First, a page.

A UK 2:1 honours degree, or its international equivalent, in a relevant science or engineering discipline.
Entry is competitive, so we would prefer a UK 2:1 honours degree supported by an MSc degree, or a UK first class honours degree, or their international equivalents, in engineering, physics, chemistry or another relevant physical science.
We may also consider your application if you have other qualifications or experience, or a background in another field; please contact us to check before you apply.
All applicants must also meet our English language requirements.
Months of entry
Integrative Sensing and Measurement is possibly the most fundamental scientific capability required and utilised by society. It impacts on all areas of life, from health and well being through design and manufacturing; security, transport, communications; to lifestyle and entertainment.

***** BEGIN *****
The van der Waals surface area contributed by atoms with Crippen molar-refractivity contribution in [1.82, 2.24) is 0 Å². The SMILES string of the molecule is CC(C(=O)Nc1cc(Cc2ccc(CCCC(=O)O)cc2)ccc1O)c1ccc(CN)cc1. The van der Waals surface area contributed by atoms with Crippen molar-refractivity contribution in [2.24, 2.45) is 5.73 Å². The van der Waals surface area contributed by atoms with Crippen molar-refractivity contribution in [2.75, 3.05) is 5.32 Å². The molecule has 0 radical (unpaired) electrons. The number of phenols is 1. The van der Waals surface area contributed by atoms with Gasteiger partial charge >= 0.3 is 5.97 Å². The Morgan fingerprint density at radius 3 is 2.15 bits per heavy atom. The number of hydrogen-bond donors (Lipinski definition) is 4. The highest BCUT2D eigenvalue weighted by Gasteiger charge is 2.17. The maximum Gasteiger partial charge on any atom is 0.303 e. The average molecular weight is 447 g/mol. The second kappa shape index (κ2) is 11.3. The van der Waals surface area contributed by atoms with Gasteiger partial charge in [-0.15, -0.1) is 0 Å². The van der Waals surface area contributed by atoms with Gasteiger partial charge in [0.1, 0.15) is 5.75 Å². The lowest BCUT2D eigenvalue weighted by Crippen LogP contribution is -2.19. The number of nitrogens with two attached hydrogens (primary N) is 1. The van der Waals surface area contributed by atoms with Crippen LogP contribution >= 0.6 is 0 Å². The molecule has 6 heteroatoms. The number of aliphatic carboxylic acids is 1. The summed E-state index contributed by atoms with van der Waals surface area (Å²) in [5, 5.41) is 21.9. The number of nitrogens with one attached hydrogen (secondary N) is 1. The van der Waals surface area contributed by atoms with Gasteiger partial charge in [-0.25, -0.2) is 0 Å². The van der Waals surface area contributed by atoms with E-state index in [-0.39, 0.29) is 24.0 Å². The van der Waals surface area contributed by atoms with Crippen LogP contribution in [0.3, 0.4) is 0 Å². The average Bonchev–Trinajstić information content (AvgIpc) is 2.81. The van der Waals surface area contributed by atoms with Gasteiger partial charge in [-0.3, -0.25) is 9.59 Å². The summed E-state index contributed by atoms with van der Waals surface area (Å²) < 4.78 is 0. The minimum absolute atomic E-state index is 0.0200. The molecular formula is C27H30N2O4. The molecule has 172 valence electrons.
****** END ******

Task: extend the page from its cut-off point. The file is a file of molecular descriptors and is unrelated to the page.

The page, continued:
Students will become part of a world-leading, multidisciplinary research community, based in Edinburgh and Glasgow Universities, that spans physics, engineering, chemistry and beyond. Research topics include, but are not limited to:
- Sensor modalities including electromagnetic, optical, chemical and electrochemical, mechanical and vibrometry
- Biomedical and healthcare sensors, systems and applications
- Micro and nanofabrication of sensors
- Integration of sensors and sensor arrays with advanced electronics
- Sensing for lab-on-a-chip and lab-in-a-pill applications
94% of engineering research in the Edinburgh Research Partnership in Engineering (ERPE) was ranked as world-leading or internationally excellent.
95% of chemistry research in EaStCHEM was ranked as world-leading or internationally excellent.
Information for international students
To find out about the support offered to international students at Edinburgh from arrival to graduation visit: International Applicants
Fees and funding
Visit Scholarships and Student Funding Services at: Scholarships and Student Funding
Qualification and course duration
Course contact details
- Programme Director, Professor Ian Underwood